The Fifth District concluded that the trial court abused its
discretion in transferring venue based on forum non
conveniens
.

The Bullet Point: When a forum non
conveniens
challenge is raised, the parties must submit
affidavits or other evidence that will shed light on the issues of
the convenience of the parties and witnesses and the interest of
justice. If the venue is proper in more than one place, the
plaintiff’s selection will not be disturbed absent evidence
that the chosen venue is either not proper or substantially
inconvenient.

In this case, the appellee sought a venue transfer based on
forum non conveniens, arguing the current venue was
inconvenient for its key witness and that the venue should be
transferred in the interest of justice to avoid imposing jury duty
on an uninvolved community. The appellee’s motion to transfer
was unsworn; it presented no evidence by way of affidavits,
deposition, or live testimony at the hearing; and it did not file
any pre-hearing affidavits or sworn evidence in support of its
motion. In contrast, the appellant filed an affidavit opposing the
motion to transfer and explaining its witnesses would not be
inconvenienced by the litigation remaining in its current
venue.

At issue in this appeal was whether the trial court abused its
discretion by granting the appellee’s motion to transfer venue.
The Fifth District concluded that it did. The Fifth Districted
reasoned that absent evidence showing that a witness would be
inconvenienced by the venue remaining in its current location or
how the interest of justice would otherwise be served by a venue
transfer, it is an abuse of discretion to transfer venue based on
forum non conveniens. In summary, the Fifth District
reversed the other transferring venue because the appellant failed
to meet its burden to establish the basis to transfer venue based
on forum non convenient.

Trees as Part of Realty

Kim v. Galasso, No. 2D20-3313 (Fla. 2nd DCA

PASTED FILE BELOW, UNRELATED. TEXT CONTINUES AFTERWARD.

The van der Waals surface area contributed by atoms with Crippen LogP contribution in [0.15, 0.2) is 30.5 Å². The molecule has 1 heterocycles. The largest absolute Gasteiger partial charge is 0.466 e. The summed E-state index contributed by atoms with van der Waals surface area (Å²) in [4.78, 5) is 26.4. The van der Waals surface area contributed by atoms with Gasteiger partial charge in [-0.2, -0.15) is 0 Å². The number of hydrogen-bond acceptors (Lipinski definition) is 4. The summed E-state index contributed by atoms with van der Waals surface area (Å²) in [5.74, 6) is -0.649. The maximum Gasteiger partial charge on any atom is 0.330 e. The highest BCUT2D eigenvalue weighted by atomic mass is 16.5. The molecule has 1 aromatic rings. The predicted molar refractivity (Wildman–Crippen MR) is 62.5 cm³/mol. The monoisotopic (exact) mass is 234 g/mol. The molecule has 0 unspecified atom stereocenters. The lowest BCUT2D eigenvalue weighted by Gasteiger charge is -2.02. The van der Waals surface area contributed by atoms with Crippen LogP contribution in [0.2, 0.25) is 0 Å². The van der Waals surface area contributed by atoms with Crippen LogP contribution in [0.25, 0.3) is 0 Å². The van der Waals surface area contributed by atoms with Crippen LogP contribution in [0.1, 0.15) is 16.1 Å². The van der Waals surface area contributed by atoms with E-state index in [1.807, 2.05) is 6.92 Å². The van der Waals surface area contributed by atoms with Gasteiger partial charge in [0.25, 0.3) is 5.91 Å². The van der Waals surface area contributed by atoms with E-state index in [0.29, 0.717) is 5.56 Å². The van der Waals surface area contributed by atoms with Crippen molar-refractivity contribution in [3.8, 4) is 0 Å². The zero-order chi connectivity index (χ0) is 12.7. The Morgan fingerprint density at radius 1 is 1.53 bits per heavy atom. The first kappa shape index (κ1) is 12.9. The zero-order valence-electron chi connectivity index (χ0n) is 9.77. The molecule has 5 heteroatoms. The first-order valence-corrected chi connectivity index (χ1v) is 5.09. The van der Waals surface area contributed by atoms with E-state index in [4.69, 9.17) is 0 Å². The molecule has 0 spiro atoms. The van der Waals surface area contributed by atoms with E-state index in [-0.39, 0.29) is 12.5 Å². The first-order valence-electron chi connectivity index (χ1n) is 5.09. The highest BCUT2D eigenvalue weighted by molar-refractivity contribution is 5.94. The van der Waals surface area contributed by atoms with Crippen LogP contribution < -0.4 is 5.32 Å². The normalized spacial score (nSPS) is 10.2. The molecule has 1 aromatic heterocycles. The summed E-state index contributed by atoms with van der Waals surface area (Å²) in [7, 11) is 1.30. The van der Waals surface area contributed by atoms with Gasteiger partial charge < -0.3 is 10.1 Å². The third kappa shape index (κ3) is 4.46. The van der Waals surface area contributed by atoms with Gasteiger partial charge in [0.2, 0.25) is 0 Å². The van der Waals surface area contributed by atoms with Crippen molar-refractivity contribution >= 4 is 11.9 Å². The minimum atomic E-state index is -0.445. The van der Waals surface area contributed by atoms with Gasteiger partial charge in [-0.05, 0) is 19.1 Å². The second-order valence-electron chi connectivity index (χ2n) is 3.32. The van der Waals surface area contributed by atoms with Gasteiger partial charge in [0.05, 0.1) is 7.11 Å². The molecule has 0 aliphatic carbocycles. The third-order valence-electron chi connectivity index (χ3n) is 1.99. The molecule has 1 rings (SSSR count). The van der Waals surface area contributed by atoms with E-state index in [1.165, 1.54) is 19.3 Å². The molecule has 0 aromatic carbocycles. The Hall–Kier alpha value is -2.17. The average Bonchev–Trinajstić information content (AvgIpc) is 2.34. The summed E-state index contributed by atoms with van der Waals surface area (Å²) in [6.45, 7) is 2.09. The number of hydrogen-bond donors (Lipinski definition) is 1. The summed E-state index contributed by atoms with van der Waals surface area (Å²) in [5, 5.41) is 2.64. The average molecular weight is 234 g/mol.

August 3, 2022)

The Fourth District concluded that the trial court properly
entered summary judgment based on a ruling that trees planted on
land were part of the real estate.

The Bullet Point: As a general rule, trees
planted in the land are considered part of the realty. Any contract
taking the trees out of that general rule must clearly show the
parties intended the trees to be personal property and must satisfy
the statute of frauds.

In this case, the parties disputed ownership of over $1 million
worth of palm trees that were planted on land. The trees at issue
were planted on the property in late 2004 or early 2005 by the
appellant, and the trees continued growing there in 2011 when the
property was sold to the appellees. The appellees claimed the trees
were part of the real estate and that they took ownership of the
trees as a result of the land purchase. The appellant claimed he
was the owner of the trees, and the trees were intended to be
excluded from the realty as personal property. However, the only
written document memorializing that intention was created in 2011,
after the trees were planted, and it did not contain two witness
signatures.

At issue in this appeal was whether the trial court erred in
granting summary judgment in favor of the appellees. The Fourth
District concluded it did not. The Fourth District reasoned that
the trees were part of the realty, and the only contract
memorializing the agreement that the trees were intended as
personal property did not satisfy the statute of frauds because it
did not contain two witness signatures. Therefore, it was not
legally sufficient to grant ownership of the trees. Accordingly,
the Fourth District affirmed the entry of summary judgment.

The content of this article is intended to provide a general
guide to the subject matter. Specialist advice should be sought
about your specific circumstances.